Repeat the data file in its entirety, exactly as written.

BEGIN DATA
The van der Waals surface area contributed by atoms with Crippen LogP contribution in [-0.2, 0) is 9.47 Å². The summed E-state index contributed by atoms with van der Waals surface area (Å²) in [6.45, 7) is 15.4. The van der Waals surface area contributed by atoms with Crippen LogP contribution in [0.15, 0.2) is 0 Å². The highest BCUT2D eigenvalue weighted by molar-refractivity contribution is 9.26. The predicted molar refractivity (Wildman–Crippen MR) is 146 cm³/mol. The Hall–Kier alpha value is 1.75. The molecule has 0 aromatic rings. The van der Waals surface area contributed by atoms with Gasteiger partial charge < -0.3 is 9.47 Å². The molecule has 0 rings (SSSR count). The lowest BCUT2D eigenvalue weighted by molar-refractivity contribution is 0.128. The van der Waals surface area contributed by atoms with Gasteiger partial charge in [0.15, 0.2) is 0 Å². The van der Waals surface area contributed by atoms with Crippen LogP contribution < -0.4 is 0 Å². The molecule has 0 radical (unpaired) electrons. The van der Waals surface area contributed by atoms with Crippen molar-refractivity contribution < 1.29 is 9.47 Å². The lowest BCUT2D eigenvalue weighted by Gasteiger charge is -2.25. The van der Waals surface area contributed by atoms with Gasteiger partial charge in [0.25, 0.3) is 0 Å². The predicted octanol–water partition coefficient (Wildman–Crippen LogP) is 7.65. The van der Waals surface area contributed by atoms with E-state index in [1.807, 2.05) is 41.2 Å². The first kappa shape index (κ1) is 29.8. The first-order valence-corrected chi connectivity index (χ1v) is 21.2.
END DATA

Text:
The van der Waals surface area contributed by atoms with Crippen LogP contribution in [-0.2, 0) is 9.47 Å². The summed E-state index contributed by atoms with van der Waals surface area (Å²) in [6.45, 7) is 15.4. The van der Waals surface area contributed by atoms with Crippen LogP contribution in [0.15, 0.2) is 0 Å². The highest BCUT2D eigenvalue weighted by molar-refractivity contribution is 9.26. The predicted molar refractivity (Wildman–Crippen MR) is 146 cm³/mol. The Hall–Kier alpha value is 1.75. The molecule has 0 aromatic rings. The van der Waals surface area contributed by atoms with Gasteiger partial charge < -0.3 is 9.47 Å². The molecule has 0 rings (SSSR count). The lowest BCUT2D eigenvalue weighted by molar-refractivity contribution is 0.128. The van der Waals surface area contributed by atoms with Gasteiger partial charge in [0.15, 0.2) is 0 Å². The van der Waals surface area contributed by atoms with Crippen LogP contribution < -0.4 is 0 Å². The molecule has 0 radical (unpaired) electrons. The van der Waals surface area contributed by atoms with Crippen molar-refractivity contribution < 1.29 is 9.47 Å². The lowest BCUT2D eigenvalue weighted by Gasteiger charge is -2.25. The van der Waals surface area contributed by atoms with Gasteiger partial charge in [0.25, 0.3) is 0 Å². The predicted octanol–water partition coefficient (Wildman–Crippen LogP) is 7.65. The van der Waals surface area contributed by atoms with E-state index in [1.807, 2.05) is 41.2 Å². The first kappa shape index (κ1) is 29.8. The first-order valence-corrected chi connectivity index (χ1v) is 21.2.